Did Pictures of Nokia’s Newest Flagship Phone Just Leak?

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In four days, Nokia (NYSE:NOK) will have its New York press event where it is expected to showcase its new flagship Microsoft (NASDAQ:MSFT) Windows phone. However, it appears that pictures of the new phone have already leaked via gadget leaker Evleaks.

The most interesting feature of the yet unveiled phone is the camera, which will likely house a 41-megapixel rear camera sensor made from the Symbian Belle-powered 808 PureView. The images confirm the rumored physical features of the phone — specifically, the rear size of the phone — and it was also later revealed that the model may be named the Lumia 909 rather than the Lumia 1020 as it had been commonly tagged.

If the camera aboard the newest Nokia phone is anything like the 808 PureView, camera enthusiasts will have a lot to be excited about. The 808 PureView features a Carl Zeiss lens and is capable of recording video in 1080p. With a 41-megapixel sensor, it’s possible to zoom up to 3x without taking any hit in image quality.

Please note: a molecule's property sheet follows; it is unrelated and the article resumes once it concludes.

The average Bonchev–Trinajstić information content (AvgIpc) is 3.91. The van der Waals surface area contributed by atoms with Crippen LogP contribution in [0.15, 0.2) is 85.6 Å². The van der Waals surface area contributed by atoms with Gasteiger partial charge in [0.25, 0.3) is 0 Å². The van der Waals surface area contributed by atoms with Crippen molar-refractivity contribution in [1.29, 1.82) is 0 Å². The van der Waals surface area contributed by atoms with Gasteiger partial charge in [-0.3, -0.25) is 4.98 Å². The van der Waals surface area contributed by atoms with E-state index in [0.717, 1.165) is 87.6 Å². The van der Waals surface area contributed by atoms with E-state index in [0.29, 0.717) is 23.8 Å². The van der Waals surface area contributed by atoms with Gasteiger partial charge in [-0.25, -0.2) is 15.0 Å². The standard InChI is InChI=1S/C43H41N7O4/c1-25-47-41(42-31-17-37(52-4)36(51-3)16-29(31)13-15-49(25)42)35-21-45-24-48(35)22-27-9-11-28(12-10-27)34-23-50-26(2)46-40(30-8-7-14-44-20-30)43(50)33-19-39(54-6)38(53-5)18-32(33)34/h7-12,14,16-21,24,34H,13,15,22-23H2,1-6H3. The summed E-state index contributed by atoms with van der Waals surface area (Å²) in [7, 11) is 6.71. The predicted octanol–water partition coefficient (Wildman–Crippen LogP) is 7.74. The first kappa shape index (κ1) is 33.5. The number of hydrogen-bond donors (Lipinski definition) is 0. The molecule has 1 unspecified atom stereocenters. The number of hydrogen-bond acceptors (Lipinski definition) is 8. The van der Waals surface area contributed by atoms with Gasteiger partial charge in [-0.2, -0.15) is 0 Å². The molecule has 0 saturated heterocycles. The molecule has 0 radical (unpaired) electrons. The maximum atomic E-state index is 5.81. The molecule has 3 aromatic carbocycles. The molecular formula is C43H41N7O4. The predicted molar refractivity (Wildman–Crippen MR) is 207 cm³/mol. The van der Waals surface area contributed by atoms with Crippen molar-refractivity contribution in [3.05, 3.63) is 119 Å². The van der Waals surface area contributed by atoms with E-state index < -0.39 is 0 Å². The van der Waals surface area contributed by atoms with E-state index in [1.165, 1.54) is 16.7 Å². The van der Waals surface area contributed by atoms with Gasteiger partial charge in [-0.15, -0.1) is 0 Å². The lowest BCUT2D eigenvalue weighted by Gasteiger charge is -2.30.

The new phone comes at a time when Nokia is trying to get itself back into the running in the smartphone market. It had an operating loss of $196 million in the first quarter, which actually shows an improvement over the same period last year when the company operated at a loss of $1.7 billion.

Nokia also recently expanded its relationship with the creative agency JWT and is hoping to resurrect its past success. Nokia CMO Tuula Rytila said, “We’re working closely with Microsoft and our customers to make sure we have bigger budgets available. We want to invest what it takes to win. There’s a lot of noise in the marketplace and we need to make sure our message gets across.”After sustaining a 27.9 percent loss in 2012, splashy phone releases like the rumored Lumia 909 might be a way to differentiate it from the crowd of smartphones.

“The overarching goal is to reignite the Nokia brand, bringing meaning, relevancy and emotion to the brand. Whatever messages we create need to resonate in the U.S., Europe, and emerging markets like China and India,” Rytila said.

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